Thursday, August 29, 2013

Miley Cyrus & The Need to Shame

Fortunately I was out on Sunday and did not see the horrendous performance from Miley Cyrus at this year's Video Music Awards live, but I saw it a day (or was it two?) later after being linked to it from a thread on a forum I frequent. To say it was terrible would be putting it mildly. It was light years beyond terrible. It was so terrible that a new word is necessary to describe its terribleness. To redeem my eyes for having suffered such a spectacle, I proceeded to watch Guns N' Roses' famous ensemble (which included Elton John) performance of November Rain to close out the 1992 VMAs. I lamented. In a little over twenty years, the quality has declined so massively that said decline might as well be a supermassive black hole, around which an entire galaxy of vapidness and degeneracy orbits. This is a race to the bottom popular culture, and Miley Cyrus' "performance" is yet another sign that the event horizon has been crossed.

To my immense satisfaction however, her act has been almost universally panned- not just in the demographics I roll with, but by mainstream culture too. It's almost as if, disgusted by itself, the mainstream has been looking for a way to go back from the event horizon- a last-minute desperate attempt to warp reality. This is a good thing.

Yet, some try and defend this hideous act, predictably trying to wrap Cyrus up in the mantle of victimhood touched with a sprinkling of race-baiting. Yawn. Consider the following passage:
It seems that we still can’t handle what it’s like for a young woman to be able to perform, as she chooses, without layering in a heavy helping of insults as well.
I'm sorry, but what? No one is saying that Cyrus shouldn't be able to "perform" (I refuse to give her act the dignity of that word) as she wishes to. If she wants to try and twerk her non-existent ass, it is her right to do so, but neither I nor anyone else has to accept it and/or not insult her for it.

The article, and this passage in particular, seems to imply that she can just do whatever the hell she wants, that other people have to accept her choices in life. We do not.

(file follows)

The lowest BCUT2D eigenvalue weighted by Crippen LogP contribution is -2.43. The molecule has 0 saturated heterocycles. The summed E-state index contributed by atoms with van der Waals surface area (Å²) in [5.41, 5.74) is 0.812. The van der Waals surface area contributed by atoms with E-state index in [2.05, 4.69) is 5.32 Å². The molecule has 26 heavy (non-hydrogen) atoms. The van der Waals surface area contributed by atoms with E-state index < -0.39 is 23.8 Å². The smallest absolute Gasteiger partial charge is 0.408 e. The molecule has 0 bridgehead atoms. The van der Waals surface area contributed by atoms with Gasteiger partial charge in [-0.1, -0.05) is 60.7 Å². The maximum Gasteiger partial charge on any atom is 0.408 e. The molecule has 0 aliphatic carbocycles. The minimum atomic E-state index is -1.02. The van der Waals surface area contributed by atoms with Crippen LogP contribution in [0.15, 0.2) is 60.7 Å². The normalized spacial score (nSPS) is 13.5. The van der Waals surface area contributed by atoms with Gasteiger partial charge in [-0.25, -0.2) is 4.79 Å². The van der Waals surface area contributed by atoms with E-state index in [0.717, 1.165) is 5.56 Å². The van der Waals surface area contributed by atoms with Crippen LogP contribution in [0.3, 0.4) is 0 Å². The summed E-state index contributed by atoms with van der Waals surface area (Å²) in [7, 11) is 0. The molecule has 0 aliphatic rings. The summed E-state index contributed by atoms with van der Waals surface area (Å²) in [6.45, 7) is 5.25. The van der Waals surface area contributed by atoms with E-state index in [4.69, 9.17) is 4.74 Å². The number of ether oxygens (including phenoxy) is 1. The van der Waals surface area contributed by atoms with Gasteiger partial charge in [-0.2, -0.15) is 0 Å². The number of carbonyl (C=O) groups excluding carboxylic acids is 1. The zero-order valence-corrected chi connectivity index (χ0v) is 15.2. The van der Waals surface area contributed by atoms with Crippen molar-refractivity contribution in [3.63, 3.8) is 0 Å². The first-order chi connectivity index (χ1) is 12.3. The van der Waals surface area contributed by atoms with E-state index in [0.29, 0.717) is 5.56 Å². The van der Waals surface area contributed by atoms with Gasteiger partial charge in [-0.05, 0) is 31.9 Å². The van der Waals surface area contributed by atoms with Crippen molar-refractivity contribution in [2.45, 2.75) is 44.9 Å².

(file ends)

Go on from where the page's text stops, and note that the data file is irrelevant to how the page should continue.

Let me make it clear: Miley Cyrus is a skank. Period.

Cue-in cries about "slut-shaming."

It's painfully obvious that Miley Cyrus has nothing to offer other than her vagina. Unlike her peer Lady Gaga, and their predecessors such as Britney Spears or Madonna, she has no artform associated with her sexuality. Whereas other women use their sexuality in a confident and intriguing fashion as a fuller expression of who they are, Miley Cyrus offers nothing. She is just a vagina perched beneath a cardboard cutout figure, and she desperately tries to flaunt it to get attention, likely as a result of a deep-seated identity crisis as she struggles to get past her Hannah Montana days which continue to become smaller in the rearview mirror. The result is a stunningly juvenile and vapid display which pollutes the entire culture.

And yes, this behavior should be shamed. I remember a conversation I had a couple of months ago with a mentor of mine who is a luminary in New York City politics. We both agreed that it was lamentable that nothing is ever shamed anymore. No matter what behavior, it seems that we are not allowed to criticize it (unless it goes against the egalitarian religion of course). I believe that this gives our society a sense of false confidence and feeds into the self-centered, "you can have it all" attitude that you should be able to do whatever you want without any consequences.

Shame is necessary to prevent runaway undesirable outcomes for society. It is a vital form of "soft" regulation if you will. If we strive for excellence, we must call out those that shamelessly engage in behavior that degrades everyone.

Simply put, a woman who has no value other than her vagina, and flagrantly engages in empty promiscuous activities, offers nothing to society. While her choice of behavior certainly shouldn't be restricted, that doesn't mean she's entitled to respect.

I am glad that most people see this for what it is right now- but if my pessimism is well-founded, this will become more and more accepted in the future, as our culture continues to get sucked down the black hole. We can try to fight- to warp reality, by continuing to shame, and not give the time of day to those who cry and moan about said shaming. Miley Cryus VMA's 2013 Twerking

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